Personalised Prescribing – Using pharmacogenomics to improve patient outcomes

Peter is a 65-year-old retired civil servant who lives with his wife in Eltham, South London. He was diagnosed with colon cancer in 2017 and had an operation to remove part of his colon. Peter was told he would also need chemotherapy, however he suffered a serious reaction to his first round of chemotherapy. He was hospitalised with severe diarrhoea, spending 14 days in an isolation room.

Peter’s treatment was halted, and he was given a test to see if he had an altered form of a gene that is responsible for a liver enzyme called dihydropyrimidine dehydrogenase (DPD). DPD helps the body break down commonly used chemotherapy drugs, so people with altered forms of this gene can suffer serious side effects. The test showed that Peter did have an altered form of the gene.

Once Peter was feeling a bit better, he restarted his chemotherapy but with slightly different drugs and a lower dose.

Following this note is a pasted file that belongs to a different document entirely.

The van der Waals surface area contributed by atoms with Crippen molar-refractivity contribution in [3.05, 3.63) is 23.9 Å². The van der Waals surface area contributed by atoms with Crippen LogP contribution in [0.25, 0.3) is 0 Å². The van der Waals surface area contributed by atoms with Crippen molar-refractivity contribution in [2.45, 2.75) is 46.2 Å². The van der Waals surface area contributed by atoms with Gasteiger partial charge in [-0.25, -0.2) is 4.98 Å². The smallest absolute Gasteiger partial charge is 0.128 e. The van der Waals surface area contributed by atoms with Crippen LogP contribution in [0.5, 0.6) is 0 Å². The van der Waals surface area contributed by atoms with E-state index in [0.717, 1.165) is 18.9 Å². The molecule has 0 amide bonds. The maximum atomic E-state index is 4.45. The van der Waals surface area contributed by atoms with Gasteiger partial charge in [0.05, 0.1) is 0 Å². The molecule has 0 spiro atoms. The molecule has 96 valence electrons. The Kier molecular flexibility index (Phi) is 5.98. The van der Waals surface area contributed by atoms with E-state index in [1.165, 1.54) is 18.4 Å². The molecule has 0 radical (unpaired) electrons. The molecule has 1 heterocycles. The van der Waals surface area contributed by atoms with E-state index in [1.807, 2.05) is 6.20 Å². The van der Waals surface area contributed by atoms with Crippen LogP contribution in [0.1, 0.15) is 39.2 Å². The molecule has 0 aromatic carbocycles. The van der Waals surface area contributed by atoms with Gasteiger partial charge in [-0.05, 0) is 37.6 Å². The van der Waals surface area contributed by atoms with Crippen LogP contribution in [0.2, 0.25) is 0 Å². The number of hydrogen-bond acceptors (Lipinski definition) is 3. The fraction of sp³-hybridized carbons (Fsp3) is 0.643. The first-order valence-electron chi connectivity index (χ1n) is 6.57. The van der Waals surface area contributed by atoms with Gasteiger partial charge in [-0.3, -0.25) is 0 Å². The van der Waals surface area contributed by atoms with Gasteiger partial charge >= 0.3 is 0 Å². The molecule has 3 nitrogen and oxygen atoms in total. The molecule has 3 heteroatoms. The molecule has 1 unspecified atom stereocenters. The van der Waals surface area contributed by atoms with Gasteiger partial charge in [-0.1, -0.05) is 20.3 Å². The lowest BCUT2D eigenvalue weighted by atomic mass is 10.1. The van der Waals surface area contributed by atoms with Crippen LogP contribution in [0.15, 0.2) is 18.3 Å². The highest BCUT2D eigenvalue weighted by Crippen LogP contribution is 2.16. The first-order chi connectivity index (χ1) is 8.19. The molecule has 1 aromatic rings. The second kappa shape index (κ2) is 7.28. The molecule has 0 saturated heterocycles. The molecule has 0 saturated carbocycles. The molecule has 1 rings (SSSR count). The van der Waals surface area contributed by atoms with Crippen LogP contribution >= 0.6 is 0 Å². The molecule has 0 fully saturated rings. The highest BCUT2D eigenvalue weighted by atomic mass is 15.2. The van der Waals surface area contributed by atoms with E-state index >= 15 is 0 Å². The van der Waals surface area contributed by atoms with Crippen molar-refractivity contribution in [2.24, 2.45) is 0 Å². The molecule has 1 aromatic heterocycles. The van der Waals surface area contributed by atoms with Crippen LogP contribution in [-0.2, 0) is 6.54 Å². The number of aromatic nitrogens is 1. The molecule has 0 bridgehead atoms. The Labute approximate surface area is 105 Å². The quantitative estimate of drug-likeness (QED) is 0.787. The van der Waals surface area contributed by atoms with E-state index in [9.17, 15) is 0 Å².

In 2021, Peter learned that the cancer had returned in his abdomen and was treated with chemotherapy, radiotherapy and a second operation to remove his bowel, bladder and prostate. A recent CT scan showed that there were tumours in his lungs, and he is currently having a third course of chemotherapy alongside another anti-cancer drug called Cetuximab. Since having the test for DPD deficiency, Peter’s chemotherapy has always been adjusted to ensure that his treatment and its side effects are tolerable.

Peter says:

I’ve been really happy with the care I’ve received in the NHS, and I hope the NHS will use these tests to help more patients. Testing could give patient’s a better quality of life or a better treatment outcome. Life could be bit easier for patients if these tests help find the right treatment.

I’ve been told that the test I had is not particularly expensive, but it’s made a big difference in my treatment. Chemotherapy is still hard, but I can cope with the side effects, especially as a recent scan has shown that the tumours on my lungs are shrinking.

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